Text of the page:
Unfortunately, if you live in a place like New York, there are approximately four days out of the entire year where the weather is ideal for exercising outdoors. So, in order to stay consistent, you would probably benefit from a climate-controlled environment for every other day. We all have different workout preferences, fitness abilities, and schedules, and having a place where anyone can workout at a personally convenient time is an invaluable resource.
However, there is a huge downside: Gyms can intimidate and provoke anxiety!
We need to do a better job of reducing the gym "humiliation factor".
Helping people understand the gym
Exercising in a large open space, where many people can observe you making a fool of yourself as you fumble around trying to figure out how a damn machine works, does not appeal to anyone! We need to help people understand what to do and how to do it, on a basic level sufficient enough so that they can feel confident in some way, shape, or form. Yes, they could hire a personal trainer, but not everyone wants to do that or feels comfortable doing that. Knowledge empowers, so why not educate?
Creating an atmosphere of inclusivity
Fitness centers frequently have signage and advertisements depicting extremely athletic and lean individuals as a sort of selling point, basically saying, “Workout here and you’ll look like THIS!”--the wrong message on all kinds of levels. Most people, realistically, will never look like fitness models, and they certainly need not feel like “failures at exercise” for it.
It’s safe to assume that most gyms believe that potential members join with an aesthetic aspiration. While true for some, this belief reinforces aesthetics as the primary reason to exercise. It also only appeals to the image-obsessed and contributes to a hostile and shallow environment in the gym. One might argue that many gyms actually curate a clientele of narcissists, which can be an extreme turn-off for an average person, or worse--someone who suffers from serious body-image issues. (Even if “narcissists” sounds extreme, do you really want to watch people flaunting their booties and admiring their own biceps? Probably not.)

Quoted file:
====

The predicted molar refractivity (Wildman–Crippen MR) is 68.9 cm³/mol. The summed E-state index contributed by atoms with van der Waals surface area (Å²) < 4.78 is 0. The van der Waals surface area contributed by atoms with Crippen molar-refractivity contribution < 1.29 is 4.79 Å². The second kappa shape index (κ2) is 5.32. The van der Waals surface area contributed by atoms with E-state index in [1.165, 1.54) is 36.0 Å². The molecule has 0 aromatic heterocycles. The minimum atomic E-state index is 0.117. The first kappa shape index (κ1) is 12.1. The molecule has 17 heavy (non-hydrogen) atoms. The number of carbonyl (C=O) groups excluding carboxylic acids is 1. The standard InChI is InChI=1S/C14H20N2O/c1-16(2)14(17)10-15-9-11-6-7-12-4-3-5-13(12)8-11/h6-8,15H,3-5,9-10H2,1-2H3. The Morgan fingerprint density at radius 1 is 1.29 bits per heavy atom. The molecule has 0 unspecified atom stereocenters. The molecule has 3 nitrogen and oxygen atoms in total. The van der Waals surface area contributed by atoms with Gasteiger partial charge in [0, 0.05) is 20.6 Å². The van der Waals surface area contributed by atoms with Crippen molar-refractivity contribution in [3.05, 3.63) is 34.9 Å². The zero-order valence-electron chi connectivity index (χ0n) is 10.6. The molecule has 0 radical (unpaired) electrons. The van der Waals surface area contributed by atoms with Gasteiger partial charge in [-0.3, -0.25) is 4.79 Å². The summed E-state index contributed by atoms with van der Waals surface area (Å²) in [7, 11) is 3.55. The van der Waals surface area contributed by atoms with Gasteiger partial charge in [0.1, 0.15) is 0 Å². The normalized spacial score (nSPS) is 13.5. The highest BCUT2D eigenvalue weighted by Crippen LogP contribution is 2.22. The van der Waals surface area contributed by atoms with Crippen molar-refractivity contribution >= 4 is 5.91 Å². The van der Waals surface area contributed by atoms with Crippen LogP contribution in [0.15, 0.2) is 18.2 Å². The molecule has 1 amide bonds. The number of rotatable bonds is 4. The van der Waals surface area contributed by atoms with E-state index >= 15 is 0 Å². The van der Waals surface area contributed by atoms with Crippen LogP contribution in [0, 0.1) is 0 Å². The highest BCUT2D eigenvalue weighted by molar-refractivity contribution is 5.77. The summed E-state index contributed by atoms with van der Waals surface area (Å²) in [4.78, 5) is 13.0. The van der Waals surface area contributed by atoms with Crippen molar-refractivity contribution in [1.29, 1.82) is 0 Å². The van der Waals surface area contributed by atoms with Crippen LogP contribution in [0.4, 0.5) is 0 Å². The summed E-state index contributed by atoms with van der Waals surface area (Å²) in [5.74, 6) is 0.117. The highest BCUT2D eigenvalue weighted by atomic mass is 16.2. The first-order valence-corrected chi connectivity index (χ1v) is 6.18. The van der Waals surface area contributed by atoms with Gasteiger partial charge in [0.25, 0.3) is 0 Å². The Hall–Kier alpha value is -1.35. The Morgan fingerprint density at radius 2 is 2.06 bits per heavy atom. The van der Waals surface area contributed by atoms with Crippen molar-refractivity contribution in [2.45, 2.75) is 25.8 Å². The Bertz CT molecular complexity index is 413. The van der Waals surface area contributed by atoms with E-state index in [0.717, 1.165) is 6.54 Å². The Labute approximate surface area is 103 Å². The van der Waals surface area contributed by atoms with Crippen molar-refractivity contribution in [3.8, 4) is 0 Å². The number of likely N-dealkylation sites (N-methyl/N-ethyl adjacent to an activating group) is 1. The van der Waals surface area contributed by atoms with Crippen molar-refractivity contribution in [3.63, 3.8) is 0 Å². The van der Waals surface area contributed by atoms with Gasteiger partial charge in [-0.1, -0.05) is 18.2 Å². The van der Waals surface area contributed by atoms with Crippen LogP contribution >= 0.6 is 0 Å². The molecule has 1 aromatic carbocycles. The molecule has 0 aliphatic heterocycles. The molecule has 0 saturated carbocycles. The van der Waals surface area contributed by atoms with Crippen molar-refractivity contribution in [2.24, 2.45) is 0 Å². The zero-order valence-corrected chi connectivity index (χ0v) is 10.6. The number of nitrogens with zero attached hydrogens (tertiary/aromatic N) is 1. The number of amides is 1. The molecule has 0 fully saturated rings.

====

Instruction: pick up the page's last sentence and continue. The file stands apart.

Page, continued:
Can we get some body type variety in here?! Remember that saying, “A picture is worth a thousand words?” We are visual creatures, and we need to see people that look like us in order to feel like we belong somewhere.
After all, don’t we all just want to belong?
Where we go from here
These tactics will not eliminate the sweating or heavy breathing that may accompany exercise, but the more tolerable we can make it for people, the more likely they’ll be to want to do it. Those who operate fitness facilities, who run wellness programs, or who simply make recommendations to patients or clients on exercise, need to consider how to integrate these issues into their planning.
Gym culture will not change overnight. Therefore, in the meantime, we need to arm people to navigate the potential for embarrassment. Perhaps a “pre-training program” to help integrate clients and patients into an exercise regimen, teaching skills to manage performance anxiety, to practice self-compassion (and even the ability to laugh at oneself!), and to deal with judgemental gym-goers.